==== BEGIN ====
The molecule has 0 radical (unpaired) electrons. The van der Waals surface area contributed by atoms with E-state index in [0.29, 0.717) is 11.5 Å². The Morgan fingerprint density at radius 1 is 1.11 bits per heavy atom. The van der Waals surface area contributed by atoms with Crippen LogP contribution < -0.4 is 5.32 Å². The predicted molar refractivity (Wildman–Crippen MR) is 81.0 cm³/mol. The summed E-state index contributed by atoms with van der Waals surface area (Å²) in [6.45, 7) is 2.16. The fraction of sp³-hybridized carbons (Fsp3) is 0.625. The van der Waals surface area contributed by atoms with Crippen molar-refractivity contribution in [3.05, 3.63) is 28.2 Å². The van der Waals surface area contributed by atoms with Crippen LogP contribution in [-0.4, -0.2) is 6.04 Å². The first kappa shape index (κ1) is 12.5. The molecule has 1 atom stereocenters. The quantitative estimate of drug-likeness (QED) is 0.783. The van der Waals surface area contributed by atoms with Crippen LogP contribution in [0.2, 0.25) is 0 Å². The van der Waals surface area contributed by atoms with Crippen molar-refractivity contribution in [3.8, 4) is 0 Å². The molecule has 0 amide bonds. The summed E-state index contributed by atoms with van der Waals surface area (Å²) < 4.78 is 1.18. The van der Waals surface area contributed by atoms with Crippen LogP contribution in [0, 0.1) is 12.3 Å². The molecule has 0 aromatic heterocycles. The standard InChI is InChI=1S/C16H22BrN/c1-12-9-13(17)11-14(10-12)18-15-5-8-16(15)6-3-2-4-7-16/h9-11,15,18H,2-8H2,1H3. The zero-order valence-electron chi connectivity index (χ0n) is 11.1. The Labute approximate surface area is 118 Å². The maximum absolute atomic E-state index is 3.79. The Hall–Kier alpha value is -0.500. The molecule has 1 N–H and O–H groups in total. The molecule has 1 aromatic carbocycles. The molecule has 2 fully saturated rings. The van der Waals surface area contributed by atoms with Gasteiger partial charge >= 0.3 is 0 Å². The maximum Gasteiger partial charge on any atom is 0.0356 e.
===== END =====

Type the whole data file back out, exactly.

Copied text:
The molecule has 0 radical (unpaired) electrons. The van der Waals surface area contributed by atoms with E-state index in [0.29, 0.717) is 11.5 Å². The Morgan fingerprint density at radius 1 is 1.11 bits per heavy atom. The van der Waals surface area contributed by atoms with Crippen LogP contribution < -0.4 is 5.32 Å². The predicted molar refractivity (Wildman–Crippen MR) is 81.0 cm³/mol. The summed E-state index contributed by atoms with van der Waals surface area (Å²) in [6.45, 7) is 2.16. The fraction of sp³-hybridized carbons (Fsp3) is 0.625. The van der Waals surface area contributed by atoms with Crippen molar-refractivity contribution in [3.05, 3.63) is 28.2 Å². The van der Waals surface area contributed by atoms with Crippen LogP contribution in [-0.4, -0.2) is 6.04 Å². The first kappa shape index (κ1) is 12.5. The molecule has 1 atom stereocenters. The quantitative estimate of drug-likeness (QED) is 0.783. The van der Waals surface area contributed by atoms with Crippen LogP contribution in [0.2, 0.25) is 0 Å². The van der Waals surface area contributed by atoms with Crippen molar-refractivity contribution in [3.8, 4) is 0 Å². The molecule has 0 amide bonds. The summed E-state index contributed by atoms with van der Waals surface area (Å²) < 4.78 is 1.18. The van der Waals surface area contributed by atoms with Crippen LogP contribution in [0, 0.1) is 12.3 Å². The molecule has 0 aromatic heterocycles. The standard InChI is InChI=1S/C16H22BrN/c1-12-9-13(17)11-14(10-12)18-15-5-8-16(15)6-3-2-4-7-16/h9-11,15,18H,2-8H2,1H3. The zero-order valence-electron chi connectivity index (χ0n) is 11.1. The Labute approximate surface area is 118 Å². The maximum absolute atomic E-state index is 3.79. The Hall–Kier alpha value is -0.500. The molecule has 1 N–H and O–H groups in total. The molecule has 1 aromatic carbocycles. The molecule has 2 fully saturated rings. The van der Waals surface area contributed by atoms with Gasteiger partial charge >= 0.3 is 0 Å². The maximum Gasteiger partial charge on any atom is 0.0356 e.